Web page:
Improper work environment/poor habitual patterning

Due to the fact that numerous articles have been written addressing the negative impact sitting has on our posture and overall body positioning and mechanics, it's imperative that we be more aware of HOW we sit. Many people complain of pain or tightness in their neck, shoulders, upper and/or lower back. This is caused by the rounding forward of the shoulders and the collapsing of the spine in a curved position, which results in the head moving forward of the spine. The more severe the slouch, the more forward the skull will be. This increases tightness in the muscles that connect our head to our spine, and that is why we experience upper trapezius (muscle on top of the shoulders) discomfort. That muscle becomes long and tight from the increased length of the tissue. This is why I address the proper positioning of your monitor(s) and keyboard in relation to your postural positioning. Here's how I suggest my clients approach this...

Sit at your desk and look directly at your monitor, making sure your eye level is at the center of your screen, then assess - are you slouching? Next, close your eyes and sit in the best neutral spine position you can assume. The best place to start is to sit directly on top of your SITS bones. These are the bony landmarks in each of your butt cheeks. When you open your eyes are they still in line with the center of your screen or are they now higher up? If they are higher, you need to adjust the level of the screen so that it coincides with the best possible posture for your body. If the center of the screen is too low, it will inevitably force you to sit in a slouched position. You may also need to adjust the level of your seat or keyboard.

A few other factors that contribute to poor postural habits are obesity, stress, decreased flexibility and pregnancy. Excess weight, especially around the mid-section, can weaken the core structure and hence minimize the ability to engage the core to support the trunk and spine. Stress is often manifested in our upper trapezius musculature. When we are stressed out, the shoulders are pulled upwards towards the ears by this muscle. This causes excess tension in the neck and can pull the head forward and cause rounding of the shoulders and spine.
Decreased flexibility in your hamstrings and/or hip flexors can cause the pelvis to be pulled into a tucked position. This causes the lumbar spine to collapse into a rounded posture and places more load on the spinal joints and sacrum, compromising the integrity of the entire structure. This is why it's very important to stretch your hamstrings and hip flexors if you spend a significant amount of time in a seated position.
Pregnancy has a significant effect on postural alignment, and it can be more impactful as the pregnancy continues. While pregnancy is a seperate topic entirely, I thought it pertinent to address it because of its relevancy to posture. As the fetus continues to grow in size, the increase in weight places additional stress and load on the spinal structure, and causes the abdominal musculature to expand in length, making it harder to engage to support the trunk.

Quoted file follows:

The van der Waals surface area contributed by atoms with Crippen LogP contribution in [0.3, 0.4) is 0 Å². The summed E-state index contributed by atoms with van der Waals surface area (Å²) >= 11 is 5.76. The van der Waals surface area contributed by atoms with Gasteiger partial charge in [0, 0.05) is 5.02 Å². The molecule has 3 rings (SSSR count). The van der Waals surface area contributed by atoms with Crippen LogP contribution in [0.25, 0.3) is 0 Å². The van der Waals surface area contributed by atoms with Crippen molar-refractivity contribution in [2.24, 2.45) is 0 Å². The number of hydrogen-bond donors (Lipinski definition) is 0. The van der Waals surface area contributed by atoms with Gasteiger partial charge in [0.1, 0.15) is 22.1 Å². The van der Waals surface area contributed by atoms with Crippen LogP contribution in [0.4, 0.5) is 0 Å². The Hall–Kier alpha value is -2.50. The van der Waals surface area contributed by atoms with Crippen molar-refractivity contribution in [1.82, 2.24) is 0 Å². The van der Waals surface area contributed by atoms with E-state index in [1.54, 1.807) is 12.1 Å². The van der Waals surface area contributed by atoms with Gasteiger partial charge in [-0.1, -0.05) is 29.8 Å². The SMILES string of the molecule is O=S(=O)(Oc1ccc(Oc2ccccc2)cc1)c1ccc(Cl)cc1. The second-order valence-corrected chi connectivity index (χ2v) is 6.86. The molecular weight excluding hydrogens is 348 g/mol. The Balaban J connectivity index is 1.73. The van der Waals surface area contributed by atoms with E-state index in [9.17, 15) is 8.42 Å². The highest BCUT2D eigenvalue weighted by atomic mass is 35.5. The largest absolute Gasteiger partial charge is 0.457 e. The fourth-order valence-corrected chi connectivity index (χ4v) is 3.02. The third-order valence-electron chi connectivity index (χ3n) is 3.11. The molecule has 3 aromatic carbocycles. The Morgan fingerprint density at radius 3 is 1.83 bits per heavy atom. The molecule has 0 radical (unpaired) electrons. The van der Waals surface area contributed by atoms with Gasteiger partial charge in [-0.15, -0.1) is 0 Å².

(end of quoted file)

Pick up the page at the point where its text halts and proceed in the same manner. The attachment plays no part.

What is Pilates?

Lisa Marie Kocsis | NYC Based Pilates Personal Training

Lisa Marie Kocsis

Pilates Personal Training | NYC

Pilates is an exercise technique using concentrated movements with specific emphasis on core activation; it promotes spinal and joint stability, as well as mobility. Pilates is a full body workout that increases muscular strength and endurance, and improves flexibility and postural alignment. In addition, it helps clients improve their balance and coordination.

Joseph Pilates, the founder of the practice, bases his technique on certain principles which are referenced in his book "Return to Life Through Contrology"'. These principles include breathing, concentration, centering, precision, control and flow. Contrology refers to the art of controlled movement. Here I'm going to discuss the principle of breathing.

While breathing is an integral principle of the Pilates technique, it is also the most basic component of life. Without breath, we can not live. An individual takes approximately 23,000 breaths per day.

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Focus on strengthening the core and increasing length and tone of musculature.

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Core Body Resistance

The use of body weight to improve core strength, symmetry, alignment and overall muscular conditioning.

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Leg Springs

Focusing on hip, spinal, and shoulder stabalization strenghthening the shoulder & hip complexes.

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Stretching | Flexibility

Stretching exercises to increase flexibility and enhance joint mobility which can facilitate injury prevention.

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Pilates Reformer Machine

The primary focus of this exercise is the shoulder (the most mobile joint in the human body) as the only rotating joint.

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Spinal Mobility

It is vital to incorporate spinal mobility into each Pilates session to keep the spine strong & flexible.

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Lisa Marie Kocsis Personal Trainer | Health & Fitness (917) 371.6333

Certified Animal Flow Instructor

"We have one body for life and must respect it.
Exercise and consumption of quality nutrients are the keys to vibrancy!"